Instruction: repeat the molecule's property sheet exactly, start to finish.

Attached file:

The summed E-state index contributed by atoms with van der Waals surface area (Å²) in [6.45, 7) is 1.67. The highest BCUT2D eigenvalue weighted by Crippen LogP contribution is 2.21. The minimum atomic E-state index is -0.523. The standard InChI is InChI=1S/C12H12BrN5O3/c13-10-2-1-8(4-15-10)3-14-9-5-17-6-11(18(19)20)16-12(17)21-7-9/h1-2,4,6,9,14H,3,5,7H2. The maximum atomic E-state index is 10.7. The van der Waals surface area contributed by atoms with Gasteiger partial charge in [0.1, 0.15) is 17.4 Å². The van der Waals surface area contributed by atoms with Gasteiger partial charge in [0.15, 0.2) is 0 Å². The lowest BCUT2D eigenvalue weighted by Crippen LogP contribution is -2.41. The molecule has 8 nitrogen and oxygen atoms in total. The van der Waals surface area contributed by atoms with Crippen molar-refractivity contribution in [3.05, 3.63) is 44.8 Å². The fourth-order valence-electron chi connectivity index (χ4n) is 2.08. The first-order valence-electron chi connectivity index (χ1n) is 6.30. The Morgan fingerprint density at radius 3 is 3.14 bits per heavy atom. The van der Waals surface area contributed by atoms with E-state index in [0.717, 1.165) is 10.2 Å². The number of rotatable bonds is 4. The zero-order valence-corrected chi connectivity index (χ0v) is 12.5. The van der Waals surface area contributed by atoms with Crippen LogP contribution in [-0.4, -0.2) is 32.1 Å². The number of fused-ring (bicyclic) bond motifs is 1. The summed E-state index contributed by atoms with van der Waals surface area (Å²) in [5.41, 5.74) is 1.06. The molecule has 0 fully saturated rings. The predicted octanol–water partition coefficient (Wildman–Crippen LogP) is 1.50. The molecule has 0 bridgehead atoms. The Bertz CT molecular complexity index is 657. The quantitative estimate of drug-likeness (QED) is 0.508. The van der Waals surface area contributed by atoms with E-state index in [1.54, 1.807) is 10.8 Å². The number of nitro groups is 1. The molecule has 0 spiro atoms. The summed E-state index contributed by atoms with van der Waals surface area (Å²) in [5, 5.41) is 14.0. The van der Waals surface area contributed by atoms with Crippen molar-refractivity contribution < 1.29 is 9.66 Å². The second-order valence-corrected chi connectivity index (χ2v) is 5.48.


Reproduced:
The summed E-state index contributed by atoms with van der Waals surface area (Å²) in [6.45, 7) is 1.67. The highest BCUT2D eigenvalue weighted by Crippen LogP contribution is 2.21. The minimum atomic E-state index is -0.523. The standard InChI is InChI=1S/C12H12BrN5O3/c13-10-2-1-8(4-15-10)3-14-9-5-17-6-11(18(19)20)16-12(17)21-7-9/h1-2,4,6,9,14H,3,5,7H2. The maximum atomic E-state index is 10.7. The van der Waals surface area contributed by atoms with Gasteiger partial charge in [0.1, 0.15) is 17.4 Å². The van der Waals surface area contributed by atoms with Gasteiger partial charge in [0.15, 0.2) is 0 Å². The lowest BCUT2D eigenvalue weighted by Crippen LogP contribution is -2.41. The molecule has 8 nitrogen and oxygen atoms in total. The van der Waals surface area contributed by atoms with Crippen molar-refractivity contribution in [3.05, 3.63) is 44.8 Å². The fourth-order valence-electron chi connectivity index (χ4n) is 2.08. The first-order valence-electron chi connectivity index (χ1n) is 6.30. The Morgan fingerprint density at radius 3 is 3.14 bits per heavy atom. The van der Waals surface area contributed by atoms with E-state index in [0.717, 1.165) is 10.2 Å². The number of rotatable bonds is 4. The zero-order valence-corrected chi connectivity index (χ0v) is 12.5. The van der Waals surface area contributed by atoms with Crippen LogP contribution in [-0.4, -0.2) is 32.1 Å². The number of fused-ring (bicyclic) bond motifs is 1. The summed E-state index contributed by atoms with van der Waals surface area (Å²) in [5.41, 5.74) is 1.06. The molecule has 0 fully saturated rings. The predicted octanol–water partition coefficient (Wildman–Crippen LogP) is 1.50. The molecule has 0 bridgehead atoms. The Bertz CT molecular complexity index is 657. The quantitative estimate of drug-likeness (QED) is 0.508. The van der Waals surface area contributed by atoms with E-state index in [1.54, 1.807) is 10.8 Å². The number of nitro groups is 1. The molecule has 0 spiro atoms. The summed E-state index contributed by atoms with van der Waals surface area (Å²) in [5, 5.41) is 14.0. The van der Waals surface area contributed by atoms with Crippen molar-refractivity contribution < 1.29 is 9.66 Å². The second-order valence-corrected chi connectivity index (χ2v) is 5.48.